How much assistance may a judge provide a pro se plaintiff? Judge Jack Weinstein and Judge Richard Posner seem to favor the interventionist approach.
Judge Weinstein was “required” to intervene on behalf of the pro se plaintiff in Floyd v. Cosi, Inc., No. 14-CV-3772, 2015 WL 148458 (E.D. N.Y. Jan. 12, 2015). His intervention took the form of a series of leading questions put to the plaintiff at a hearing on defendant’s motion for summary judgment. The plaintiff’s answers established that his Title VII employment discrimination claims were not time-barred. After denying the summary judgment motion, Judge Weinstein recused himself, not because he appeared partial at the hearing, but because remaining on the case “could create” an appearance of partiality. He explained that if plaintiff continued pro se, “the court would probably be forced to intervene, and, in effect, advocate on his behalf, possibly prejudicing the defendant’s case.”
In Rowe v. Gibson, Judge Posner used information from a drug manufacture’s website and the Mayo Clinic’s website to discredit a prison doctor’s affidavit upon which the district court relied in granted the doctor’s summary judgment motion. Unlike Judge Weinstein, Judge Posner did not admit that he intervened on behalf of the pro se plaintiff, but that is exactly what he did. Judge Posner emphasized that the playing field was not level because the plaintiff had no access to “offsetting evidence” and the adversary process works best when there is parity in adversaries. Judger Posner simply helped achieve that parity. Judge Posner also bolstered plaintiff’s case by characterizing the evidence of the “deliberate indifference” to the plaintiff’s medical condition as “substantial” and branding the prison officials’ acts as “heartless” and “senseless.”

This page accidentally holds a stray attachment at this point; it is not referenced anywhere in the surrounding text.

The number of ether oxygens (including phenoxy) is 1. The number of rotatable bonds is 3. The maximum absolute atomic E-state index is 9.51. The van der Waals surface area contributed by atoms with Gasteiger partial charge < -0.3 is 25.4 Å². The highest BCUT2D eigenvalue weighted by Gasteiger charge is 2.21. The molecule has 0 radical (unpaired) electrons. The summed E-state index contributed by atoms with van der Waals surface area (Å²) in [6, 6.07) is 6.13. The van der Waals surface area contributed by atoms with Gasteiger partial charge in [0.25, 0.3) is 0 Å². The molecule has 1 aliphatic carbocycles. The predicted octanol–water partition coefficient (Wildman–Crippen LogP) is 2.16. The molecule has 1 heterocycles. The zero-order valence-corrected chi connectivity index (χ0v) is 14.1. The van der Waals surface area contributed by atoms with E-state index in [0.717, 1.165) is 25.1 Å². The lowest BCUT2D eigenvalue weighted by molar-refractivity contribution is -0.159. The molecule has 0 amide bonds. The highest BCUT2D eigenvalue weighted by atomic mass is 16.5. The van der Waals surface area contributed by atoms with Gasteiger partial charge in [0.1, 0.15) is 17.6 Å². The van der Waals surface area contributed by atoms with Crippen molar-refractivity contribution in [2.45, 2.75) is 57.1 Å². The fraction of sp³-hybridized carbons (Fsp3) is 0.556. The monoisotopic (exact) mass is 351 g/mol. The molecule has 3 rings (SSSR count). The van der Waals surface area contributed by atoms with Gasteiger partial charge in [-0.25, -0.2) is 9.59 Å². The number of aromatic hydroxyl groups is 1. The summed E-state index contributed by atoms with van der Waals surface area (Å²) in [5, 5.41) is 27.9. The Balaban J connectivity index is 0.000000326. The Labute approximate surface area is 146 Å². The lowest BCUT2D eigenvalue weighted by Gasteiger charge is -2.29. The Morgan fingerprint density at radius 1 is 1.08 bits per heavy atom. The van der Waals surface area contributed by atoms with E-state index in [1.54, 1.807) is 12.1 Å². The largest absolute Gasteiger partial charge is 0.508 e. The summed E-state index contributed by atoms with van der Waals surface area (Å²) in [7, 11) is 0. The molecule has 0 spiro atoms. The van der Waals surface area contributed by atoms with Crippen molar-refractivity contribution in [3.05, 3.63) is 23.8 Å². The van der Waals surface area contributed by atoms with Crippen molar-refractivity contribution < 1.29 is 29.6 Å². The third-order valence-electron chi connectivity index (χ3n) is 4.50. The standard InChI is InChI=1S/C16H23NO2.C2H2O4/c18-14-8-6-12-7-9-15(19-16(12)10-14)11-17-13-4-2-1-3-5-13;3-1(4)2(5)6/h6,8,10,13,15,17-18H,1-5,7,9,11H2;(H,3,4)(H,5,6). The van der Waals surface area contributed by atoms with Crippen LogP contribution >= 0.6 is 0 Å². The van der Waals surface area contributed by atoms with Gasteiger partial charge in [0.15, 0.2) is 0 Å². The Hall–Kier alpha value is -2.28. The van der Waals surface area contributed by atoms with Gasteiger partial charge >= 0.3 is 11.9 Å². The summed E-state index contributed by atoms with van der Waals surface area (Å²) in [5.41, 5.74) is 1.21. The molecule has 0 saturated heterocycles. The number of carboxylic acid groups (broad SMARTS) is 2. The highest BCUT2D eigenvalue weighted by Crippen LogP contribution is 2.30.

Contrary to the interventionist approach of Judges Posner and Weinstein, Rule 2.2 of the ABA Model Code of Judicial Conduct only permits “reasonable accommodations” to ensure fair hearings for pro se litigants. States adopting the ABA approach generally limit judicial assistance to explaining procedures and asking “neutral questions” of parties and witnesses. See, e.g., Wis. SCR 60.04(1)(hm) cmt. The non-intervention approach of the ABA also prohibits judges from independently investigating facts including gathering information from “electronic” sources. ABA Model Code of Judicial Conduct Rule 2.9(C) cmt 6.
So, should judges take the interventionist approach or the ABA approach when attempting to maintain an appearance of impartiality while doing justice in pro se cases? The answer is simple — whichever approach builds public confidence in the judiciary. The hard part is determining which approach best serves that goal.